Facilitator ExpressInvesting in People, Productivity, Growth.

We're So Sorry.....

Posted by Donna Tate on 4/1/2019 to Training Research
Uncle AlbertLeroy Jethro Gibbs was famous for quoting Rule Number 6, "Never say you're sorry, it's a sign of weakness."  On the surface, one can hear the ring of truth in that rule.  For it has happened, hasn't it?  We have apologized for something and we knew immediately, as soon as the words escape, it was a mistake.  At that moment we knew we had put ourselves at a social disadvantage.  If we were very fortunate the other person might have said, "No, no, no!  Not at all, don't worry about it.!"  Unfortunately, and especially in a tough busineess setting, a super competitive workplace, a very public leadership opportunity, the reply is often, awkward silence. 




Are You Positive About That?

Posted by Donna Tate of Facilitator Express on 7/6/2017 to Facilitator Recommendations
ProductivityIf a study has proven how CEO’s can become 15 percent more productive, or how managers can improve customer satisfaction by 42 percent, then I think the people in the trenches ought to know about it…  In his book, The Happiness Advantage, Shawn Anchor goes on to explain how people can use the principles of positive psychology to gain a competitive edge in their career and in the workplace.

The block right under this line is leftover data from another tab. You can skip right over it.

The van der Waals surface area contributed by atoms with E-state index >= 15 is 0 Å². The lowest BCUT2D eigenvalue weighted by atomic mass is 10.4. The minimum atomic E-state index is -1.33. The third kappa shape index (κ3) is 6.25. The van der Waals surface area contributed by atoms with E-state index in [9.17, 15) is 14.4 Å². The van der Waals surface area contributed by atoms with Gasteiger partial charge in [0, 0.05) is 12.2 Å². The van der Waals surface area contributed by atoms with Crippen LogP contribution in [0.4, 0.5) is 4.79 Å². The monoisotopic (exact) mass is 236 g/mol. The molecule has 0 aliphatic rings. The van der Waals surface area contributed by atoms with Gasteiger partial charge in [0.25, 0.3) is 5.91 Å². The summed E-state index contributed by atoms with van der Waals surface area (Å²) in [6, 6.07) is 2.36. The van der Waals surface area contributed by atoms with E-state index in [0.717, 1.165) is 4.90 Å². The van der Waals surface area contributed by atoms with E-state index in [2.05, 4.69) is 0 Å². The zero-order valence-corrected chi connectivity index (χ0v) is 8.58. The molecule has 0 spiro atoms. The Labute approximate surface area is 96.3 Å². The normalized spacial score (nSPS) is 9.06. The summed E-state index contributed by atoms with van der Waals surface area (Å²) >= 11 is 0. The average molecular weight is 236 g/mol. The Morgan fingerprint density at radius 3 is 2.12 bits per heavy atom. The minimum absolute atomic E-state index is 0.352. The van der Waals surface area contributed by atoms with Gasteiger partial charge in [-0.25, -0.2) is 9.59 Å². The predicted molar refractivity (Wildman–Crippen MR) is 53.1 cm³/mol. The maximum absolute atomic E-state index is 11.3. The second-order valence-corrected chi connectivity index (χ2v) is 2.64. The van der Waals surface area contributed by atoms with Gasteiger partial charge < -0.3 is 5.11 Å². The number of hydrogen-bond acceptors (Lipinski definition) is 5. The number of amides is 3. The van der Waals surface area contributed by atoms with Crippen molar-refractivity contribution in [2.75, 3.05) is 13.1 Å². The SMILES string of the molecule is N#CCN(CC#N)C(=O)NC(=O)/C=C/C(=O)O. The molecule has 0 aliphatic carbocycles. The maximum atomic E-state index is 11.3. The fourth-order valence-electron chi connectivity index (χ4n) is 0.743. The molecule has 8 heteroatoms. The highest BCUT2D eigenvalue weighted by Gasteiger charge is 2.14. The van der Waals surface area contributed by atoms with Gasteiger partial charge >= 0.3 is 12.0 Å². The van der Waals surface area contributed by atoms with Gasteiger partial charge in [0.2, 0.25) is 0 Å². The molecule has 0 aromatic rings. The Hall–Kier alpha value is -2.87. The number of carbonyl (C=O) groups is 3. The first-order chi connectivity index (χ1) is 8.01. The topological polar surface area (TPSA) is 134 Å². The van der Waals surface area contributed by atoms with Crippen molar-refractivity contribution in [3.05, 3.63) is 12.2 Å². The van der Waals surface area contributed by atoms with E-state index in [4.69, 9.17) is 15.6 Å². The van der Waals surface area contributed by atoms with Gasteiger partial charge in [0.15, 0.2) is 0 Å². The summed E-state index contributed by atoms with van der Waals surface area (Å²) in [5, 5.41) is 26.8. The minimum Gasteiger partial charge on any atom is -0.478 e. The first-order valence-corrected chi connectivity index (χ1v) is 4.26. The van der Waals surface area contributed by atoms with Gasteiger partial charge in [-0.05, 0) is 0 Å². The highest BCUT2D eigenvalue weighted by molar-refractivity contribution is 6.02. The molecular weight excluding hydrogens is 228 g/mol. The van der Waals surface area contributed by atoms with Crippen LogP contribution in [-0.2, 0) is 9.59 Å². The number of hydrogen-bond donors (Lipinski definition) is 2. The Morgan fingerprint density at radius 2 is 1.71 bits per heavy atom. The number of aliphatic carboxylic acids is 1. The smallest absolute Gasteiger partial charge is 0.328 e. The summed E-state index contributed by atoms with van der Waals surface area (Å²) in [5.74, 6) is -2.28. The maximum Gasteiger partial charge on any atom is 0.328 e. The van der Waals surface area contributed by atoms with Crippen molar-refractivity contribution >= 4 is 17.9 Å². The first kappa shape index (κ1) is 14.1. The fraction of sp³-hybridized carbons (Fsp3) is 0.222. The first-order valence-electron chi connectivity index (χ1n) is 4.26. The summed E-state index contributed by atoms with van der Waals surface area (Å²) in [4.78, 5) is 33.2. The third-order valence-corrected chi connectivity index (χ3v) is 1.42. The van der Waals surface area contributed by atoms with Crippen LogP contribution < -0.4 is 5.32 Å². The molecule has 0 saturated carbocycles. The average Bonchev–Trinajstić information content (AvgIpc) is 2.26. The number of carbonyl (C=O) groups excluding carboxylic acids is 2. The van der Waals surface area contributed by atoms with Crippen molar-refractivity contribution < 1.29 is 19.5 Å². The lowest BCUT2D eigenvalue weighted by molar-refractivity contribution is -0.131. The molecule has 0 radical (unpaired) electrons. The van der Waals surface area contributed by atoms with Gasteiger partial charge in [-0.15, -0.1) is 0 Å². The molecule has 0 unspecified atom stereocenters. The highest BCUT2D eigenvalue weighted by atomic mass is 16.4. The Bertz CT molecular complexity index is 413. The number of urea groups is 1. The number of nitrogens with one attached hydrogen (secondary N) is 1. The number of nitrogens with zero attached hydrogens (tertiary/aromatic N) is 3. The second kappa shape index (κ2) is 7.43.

Emotional Culture

Posted by Donna Tate on 1/10/2016 to Facilitator Recommendations

Emotional Culture ResearchIt has been a long-held belief that cross cultural differences play a direct role in personality traits.

Are there more “D’s” for instance, in U.S. cultures, more S’s in Asian cultures, more “I’s” in the Hispanic Cultures, etc.?  The popular DISC instrument is used in name here, but it could be any number of other personality / behavioral trait measuring assessments.  New research however, has offered new data that suggests we look again.  Cultural differences do play a role in personality traits, therefore, must be considered in any reliable personality assessment construct / training choice. 

Sparks of Genius

Posted by Donna Tate on 8/27/2015 to Training Research

Sparks of GeniusUnlock the Genius:

An oldie (1999) but still quite good and relevant to today's facilitator and corporate trainer.  Especially relevant is chapter 13, simply entitled "Playing".  As a "thinking tool", they have saved the best for last - nothing like play, or experiential games and activities to kick-start creativity.  Play naturally feeds emotional intelligence and learning, for a mind sailing on the endorphins of fun cannot help but learn things more quickly, and see solutions previously locked out.  Some offer advice for mental block, and say, "Walk away!"  "Go to the park.",  "Take a drive."  All good remedies and "thinking tools".  None of them,,, holding a candle.... to play.  Read on....